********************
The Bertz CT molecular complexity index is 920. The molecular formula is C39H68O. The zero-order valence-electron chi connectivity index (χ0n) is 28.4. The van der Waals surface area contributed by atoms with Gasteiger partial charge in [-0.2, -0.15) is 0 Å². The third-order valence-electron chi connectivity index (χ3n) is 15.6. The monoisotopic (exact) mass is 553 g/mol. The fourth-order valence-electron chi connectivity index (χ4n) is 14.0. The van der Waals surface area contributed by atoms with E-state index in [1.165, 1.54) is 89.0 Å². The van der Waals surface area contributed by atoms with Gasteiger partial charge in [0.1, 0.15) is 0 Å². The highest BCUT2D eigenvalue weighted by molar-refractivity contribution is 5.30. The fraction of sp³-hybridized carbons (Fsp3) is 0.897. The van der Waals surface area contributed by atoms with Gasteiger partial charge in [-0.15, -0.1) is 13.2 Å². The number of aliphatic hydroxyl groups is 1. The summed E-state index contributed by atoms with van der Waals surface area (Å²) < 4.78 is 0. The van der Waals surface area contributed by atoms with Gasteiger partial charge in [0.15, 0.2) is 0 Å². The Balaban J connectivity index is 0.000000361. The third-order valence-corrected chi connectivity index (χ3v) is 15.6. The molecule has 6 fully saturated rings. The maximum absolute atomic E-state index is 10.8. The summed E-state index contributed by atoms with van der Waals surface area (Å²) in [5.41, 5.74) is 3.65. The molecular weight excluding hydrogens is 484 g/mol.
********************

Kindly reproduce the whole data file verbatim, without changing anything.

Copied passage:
The Bertz CT molecular complexity index is 920. The molecular formula is C39H68O. The zero-order valence-electron chi connectivity index (χ0n) is 28.4. The van der Waals surface area contributed by atoms with Gasteiger partial charge in [-0.2, -0.15) is 0 Å². The third-order valence-electron chi connectivity index (χ3n) is 15.6. The monoisotopic (exact) mass is 553 g/mol. The fourth-order valence-electron chi connectivity index (χ4n) is 14.0. The van der Waals surface area contributed by atoms with E-state index in [1.165, 1.54) is 89.0 Å². The van der Waals surface area contributed by atoms with Gasteiger partial charge in [0.1, 0.15) is 0 Å². The highest BCUT2D eigenvalue weighted by molar-refractivity contribution is 5.30. The fraction of sp³-hybridized carbons (Fsp3) is 0.897. The van der Waals surface area contributed by atoms with Gasteiger partial charge in [-0.15, -0.1) is 13.2 Å². The number of aliphatic hydroxyl groups is 1. The summed E-state index contributed by atoms with van der Waals surface area (Å²) < 4.78 is 0. The van der Waals surface area contributed by atoms with Gasteiger partial charge in [0.15, 0.2) is 0 Å². The Balaban J connectivity index is 0.000000361. The third-order valence-corrected chi connectivity index (χ3v) is 15.6. The molecule has 6 fully saturated rings. The maximum absolute atomic E-state index is 10.8. The summed E-state index contributed by atoms with van der Waals surface area (Å²) in [5.41, 5.74) is 3.65. The molecular weight excluding hydrogens is 484 g/mol.